4 Issues To Resolve Before Selling A Property

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One of the most common concerns at a real estate law firm comes from when folks fail to address problems before they attempt to sell or transfer properties. There are many issues you'll need to sort out, but these four are among the most important.

Producing a Clear Title

A title search is a powerful tool. Even if you're certain that there's nothing wrong with the title for a property, it's wise to conduct one and present the results to an attorney.

Many unusual problems may show up once a search is completed. Title fraud is an increasingly common issue, especially a form where people steal identities and then put up other peoples' properties as collateral for illegal loans. You might not discover someone did this until you've completed a title search. Additionally, unresolved liens, even ones from decades ago involving previous owners, can show up after a search.

It's important to resolve all of these kinds of issues before listing real estate for sale. Once you have verified there's a clear title, you'll be in a more comfortable position to sell.

Water, Gas, Timber, and Mineral Rights

Another question worth resolving in advance is determining what the status of the resource rights on the property are. Sometimes you'll be surprised, even if you sold the rights years ago. The company holding the rights might have gone under, and they're now vacated, for example. Being able to clearly state what the resource rights are for a property can give you some additional sweeteners to include during negotiation, so it's worth your time to research the situation.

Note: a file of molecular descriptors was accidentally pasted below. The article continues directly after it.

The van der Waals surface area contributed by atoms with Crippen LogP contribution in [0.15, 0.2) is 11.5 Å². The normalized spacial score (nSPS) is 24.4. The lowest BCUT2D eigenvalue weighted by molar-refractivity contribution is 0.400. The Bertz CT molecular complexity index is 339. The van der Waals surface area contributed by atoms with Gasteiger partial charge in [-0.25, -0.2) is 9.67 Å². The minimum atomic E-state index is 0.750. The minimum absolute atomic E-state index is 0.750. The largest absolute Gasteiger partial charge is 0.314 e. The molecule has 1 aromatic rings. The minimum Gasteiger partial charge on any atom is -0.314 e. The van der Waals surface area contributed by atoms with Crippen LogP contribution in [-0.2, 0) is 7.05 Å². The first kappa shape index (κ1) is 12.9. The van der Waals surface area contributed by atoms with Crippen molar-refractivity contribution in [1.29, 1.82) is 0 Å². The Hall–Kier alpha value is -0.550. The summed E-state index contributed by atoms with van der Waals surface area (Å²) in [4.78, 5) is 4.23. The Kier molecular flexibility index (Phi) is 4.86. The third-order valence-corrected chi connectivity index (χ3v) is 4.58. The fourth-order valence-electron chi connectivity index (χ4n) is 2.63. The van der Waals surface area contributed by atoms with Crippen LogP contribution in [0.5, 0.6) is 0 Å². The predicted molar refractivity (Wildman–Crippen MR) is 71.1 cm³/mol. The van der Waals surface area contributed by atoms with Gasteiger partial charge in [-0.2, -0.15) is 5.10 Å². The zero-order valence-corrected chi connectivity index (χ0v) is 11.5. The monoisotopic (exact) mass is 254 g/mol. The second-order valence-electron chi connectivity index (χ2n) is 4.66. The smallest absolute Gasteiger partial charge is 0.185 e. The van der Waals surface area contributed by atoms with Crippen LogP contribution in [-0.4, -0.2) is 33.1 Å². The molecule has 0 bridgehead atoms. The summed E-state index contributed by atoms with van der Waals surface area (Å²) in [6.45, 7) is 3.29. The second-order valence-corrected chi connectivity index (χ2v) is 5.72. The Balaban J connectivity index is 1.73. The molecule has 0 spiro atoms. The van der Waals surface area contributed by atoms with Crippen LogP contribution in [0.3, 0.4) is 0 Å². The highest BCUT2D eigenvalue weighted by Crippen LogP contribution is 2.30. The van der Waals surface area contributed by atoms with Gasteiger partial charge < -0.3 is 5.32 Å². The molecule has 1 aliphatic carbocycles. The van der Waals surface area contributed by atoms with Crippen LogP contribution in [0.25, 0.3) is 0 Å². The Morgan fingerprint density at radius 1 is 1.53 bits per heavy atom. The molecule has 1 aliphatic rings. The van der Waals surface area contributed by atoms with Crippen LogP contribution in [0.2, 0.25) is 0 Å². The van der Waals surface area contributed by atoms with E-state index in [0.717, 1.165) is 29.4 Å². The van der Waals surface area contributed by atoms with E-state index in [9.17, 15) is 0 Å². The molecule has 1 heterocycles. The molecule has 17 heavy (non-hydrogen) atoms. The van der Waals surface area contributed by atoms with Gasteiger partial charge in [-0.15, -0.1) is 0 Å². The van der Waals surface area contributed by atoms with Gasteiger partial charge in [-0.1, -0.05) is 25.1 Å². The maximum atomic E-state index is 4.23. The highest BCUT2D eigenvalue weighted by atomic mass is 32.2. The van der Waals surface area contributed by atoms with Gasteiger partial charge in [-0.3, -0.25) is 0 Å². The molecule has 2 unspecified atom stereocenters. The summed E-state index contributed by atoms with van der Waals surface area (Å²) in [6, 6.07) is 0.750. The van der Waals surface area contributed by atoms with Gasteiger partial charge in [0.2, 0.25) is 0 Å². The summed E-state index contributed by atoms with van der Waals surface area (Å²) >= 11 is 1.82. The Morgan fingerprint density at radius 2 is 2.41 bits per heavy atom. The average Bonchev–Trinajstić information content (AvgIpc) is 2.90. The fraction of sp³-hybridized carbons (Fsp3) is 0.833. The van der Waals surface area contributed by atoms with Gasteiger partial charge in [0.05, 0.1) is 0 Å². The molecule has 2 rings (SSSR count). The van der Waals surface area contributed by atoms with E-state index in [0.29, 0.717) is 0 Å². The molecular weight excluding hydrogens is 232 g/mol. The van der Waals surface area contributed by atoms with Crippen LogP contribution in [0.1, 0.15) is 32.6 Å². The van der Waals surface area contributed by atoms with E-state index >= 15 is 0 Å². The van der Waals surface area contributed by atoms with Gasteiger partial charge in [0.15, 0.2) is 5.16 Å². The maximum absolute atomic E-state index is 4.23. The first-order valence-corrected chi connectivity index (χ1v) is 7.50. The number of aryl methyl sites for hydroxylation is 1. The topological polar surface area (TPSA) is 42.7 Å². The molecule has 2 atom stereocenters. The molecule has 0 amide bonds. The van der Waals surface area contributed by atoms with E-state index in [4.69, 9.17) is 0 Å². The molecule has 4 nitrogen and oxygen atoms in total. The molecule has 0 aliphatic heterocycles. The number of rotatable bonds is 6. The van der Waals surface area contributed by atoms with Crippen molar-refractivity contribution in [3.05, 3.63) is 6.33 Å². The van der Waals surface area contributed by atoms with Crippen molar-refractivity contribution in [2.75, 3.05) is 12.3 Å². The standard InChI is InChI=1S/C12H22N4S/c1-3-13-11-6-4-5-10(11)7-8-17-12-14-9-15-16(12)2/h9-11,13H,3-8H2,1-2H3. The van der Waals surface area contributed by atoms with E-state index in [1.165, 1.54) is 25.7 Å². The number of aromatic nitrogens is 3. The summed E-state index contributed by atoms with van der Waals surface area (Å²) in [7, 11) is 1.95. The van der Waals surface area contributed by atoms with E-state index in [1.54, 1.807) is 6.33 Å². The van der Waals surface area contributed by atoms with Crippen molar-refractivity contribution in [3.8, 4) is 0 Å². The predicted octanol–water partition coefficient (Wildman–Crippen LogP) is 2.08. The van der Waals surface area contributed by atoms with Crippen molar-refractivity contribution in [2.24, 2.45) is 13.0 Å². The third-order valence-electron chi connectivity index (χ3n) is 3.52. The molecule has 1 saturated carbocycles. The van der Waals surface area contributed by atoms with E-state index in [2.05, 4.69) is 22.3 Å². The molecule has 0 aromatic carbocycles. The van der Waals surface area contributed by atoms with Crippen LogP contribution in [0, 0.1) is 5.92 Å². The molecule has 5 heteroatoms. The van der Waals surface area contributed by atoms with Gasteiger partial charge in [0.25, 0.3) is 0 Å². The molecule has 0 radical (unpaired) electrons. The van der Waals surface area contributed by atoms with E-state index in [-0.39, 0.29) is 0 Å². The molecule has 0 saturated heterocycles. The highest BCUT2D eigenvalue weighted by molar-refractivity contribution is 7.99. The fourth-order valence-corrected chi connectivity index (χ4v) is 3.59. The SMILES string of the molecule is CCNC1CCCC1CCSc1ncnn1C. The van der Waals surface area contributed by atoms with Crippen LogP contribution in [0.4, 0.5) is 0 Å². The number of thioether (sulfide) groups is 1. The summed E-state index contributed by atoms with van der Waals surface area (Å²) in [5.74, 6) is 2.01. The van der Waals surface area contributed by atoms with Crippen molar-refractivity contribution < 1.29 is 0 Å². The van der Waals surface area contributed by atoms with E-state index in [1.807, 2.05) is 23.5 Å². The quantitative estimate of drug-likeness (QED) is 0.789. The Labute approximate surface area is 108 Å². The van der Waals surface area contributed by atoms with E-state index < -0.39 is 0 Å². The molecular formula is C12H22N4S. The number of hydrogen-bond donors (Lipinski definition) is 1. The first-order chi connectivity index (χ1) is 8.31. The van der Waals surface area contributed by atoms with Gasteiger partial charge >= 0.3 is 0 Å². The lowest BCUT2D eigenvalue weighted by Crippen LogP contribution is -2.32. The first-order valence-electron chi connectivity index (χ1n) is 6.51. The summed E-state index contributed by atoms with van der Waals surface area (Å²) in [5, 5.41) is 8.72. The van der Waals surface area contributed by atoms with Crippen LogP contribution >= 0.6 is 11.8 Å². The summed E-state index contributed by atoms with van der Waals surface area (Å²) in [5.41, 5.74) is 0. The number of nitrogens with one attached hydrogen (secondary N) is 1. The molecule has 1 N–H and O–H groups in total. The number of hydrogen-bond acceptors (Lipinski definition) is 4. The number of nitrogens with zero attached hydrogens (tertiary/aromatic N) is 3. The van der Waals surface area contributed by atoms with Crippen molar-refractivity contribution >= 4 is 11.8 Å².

Inspecting the Structures

It can be tempting to assume that "buyer beware" applies when selling a house or other type of building. Don't make that assumption because it's the first step toward having a sale invalidated.

When you sell a piece of real estate, it's prudent to have a licensed inspector visit the site and check out what issues it might have. The inspector will provide you with a report. If there are any problems you're not interested in fixing before you sell the place, you should fully disclose those concerns to all potential buyers.

The Wording of the Listing

Representations are a major part of the selling process. As a seller, you're duty-bound to tell the buyer everything about the property that might adversely impact them. For example, if there's a perpetual easement allowing a factory operator to use an access road at the edge of the property, that's something the buyer deserves to know.

If you are planning to buy or sell a property, contact a real estate law firm for help.